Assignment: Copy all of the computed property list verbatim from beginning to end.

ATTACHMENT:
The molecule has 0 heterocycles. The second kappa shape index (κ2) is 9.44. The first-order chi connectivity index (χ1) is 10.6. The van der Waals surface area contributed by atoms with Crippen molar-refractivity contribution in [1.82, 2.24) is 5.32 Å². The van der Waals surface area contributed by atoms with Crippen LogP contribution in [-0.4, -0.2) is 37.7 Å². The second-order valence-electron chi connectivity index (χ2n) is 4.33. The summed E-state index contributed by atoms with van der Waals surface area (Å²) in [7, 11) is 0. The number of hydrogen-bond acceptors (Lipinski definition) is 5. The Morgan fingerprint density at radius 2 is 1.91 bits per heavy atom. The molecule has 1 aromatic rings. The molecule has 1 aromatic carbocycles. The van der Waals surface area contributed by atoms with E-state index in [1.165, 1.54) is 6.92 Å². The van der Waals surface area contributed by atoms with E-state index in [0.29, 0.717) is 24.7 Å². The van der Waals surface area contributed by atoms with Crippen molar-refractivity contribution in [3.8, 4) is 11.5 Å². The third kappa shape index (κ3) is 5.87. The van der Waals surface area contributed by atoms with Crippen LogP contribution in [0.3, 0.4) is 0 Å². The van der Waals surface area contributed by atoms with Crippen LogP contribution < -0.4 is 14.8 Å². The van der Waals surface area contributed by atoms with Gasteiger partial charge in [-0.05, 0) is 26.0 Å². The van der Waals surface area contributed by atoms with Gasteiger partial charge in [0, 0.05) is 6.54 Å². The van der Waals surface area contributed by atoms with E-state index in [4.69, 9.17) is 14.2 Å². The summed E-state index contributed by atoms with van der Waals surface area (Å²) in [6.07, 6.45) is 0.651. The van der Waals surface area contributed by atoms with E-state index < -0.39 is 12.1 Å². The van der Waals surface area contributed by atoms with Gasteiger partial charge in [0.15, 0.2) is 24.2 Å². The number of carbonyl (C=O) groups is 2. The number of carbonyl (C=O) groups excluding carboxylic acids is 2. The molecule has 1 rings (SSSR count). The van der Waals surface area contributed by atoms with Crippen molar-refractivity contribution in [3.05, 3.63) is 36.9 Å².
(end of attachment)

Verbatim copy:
The molecule has 0 heterocycles. The second kappa shape index (κ2) is 9.44. The first-order chi connectivity index (χ1) is 10.6. The van der Waals surface area contributed by atoms with Crippen molar-refractivity contribution in [1.82, 2.24) is 5.32 Å². The van der Waals surface area contributed by atoms with Crippen LogP contribution in [-0.4, -0.2) is 37.7 Å². The second-order valence-electron chi connectivity index (χ2n) is 4.33. The summed E-state index contributed by atoms with van der Waals surface area (Å²) in [7, 11) is 0. The number of hydrogen-bond acceptors (Lipinski definition) is 5. The Morgan fingerprint density at radius 2 is 1.91 bits per heavy atom. The molecule has 1 aromatic rings. The molecule has 1 aromatic carbocycles. The van der Waals surface area contributed by atoms with E-state index in [1.165, 1.54) is 6.92 Å². The van der Waals surface area contributed by atoms with E-state index in [0.29, 0.717) is 24.7 Å². The van der Waals surface area contributed by atoms with Crippen molar-refractivity contribution in [3.8, 4) is 11.5 Å². The third kappa shape index (κ3) is 5.87. The van der Waals surface area contributed by atoms with Crippen LogP contribution in [0.3, 0.4) is 0 Å². The van der Waals surface area contributed by atoms with Crippen LogP contribution < -0.4 is 14.8 Å². The van der Waals surface area contributed by atoms with Gasteiger partial charge in [-0.05, 0) is 26.0 Å². The van der Waals surface area contributed by atoms with Gasteiger partial charge in [0, 0.05) is 6.54 Å². The van der Waals surface area contributed by atoms with E-state index in [4.69, 9.17) is 14.2 Å². The summed E-state index contributed by atoms with van der Waals surface area (Å²) in [6.07, 6.45) is 0.651. The van der Waals surface area contributed by atoms with E-state index < -0.39 is 12.1 Å². The van der Waals surface area contributed by atoms with Gasteiger partial charge in [0.15, 0.2) is 24.2 Å². The number of carbonyl (C=O) groups is 2. The number of carbonyl (C=O) groups excluding carboxylic acids is 2. The molecule has 1 rings (SSSR count). The van der Waals surface area contributed by atoms with Crippen molar-refractivity contribution in [3.05, 3.63) is 36.9 Å².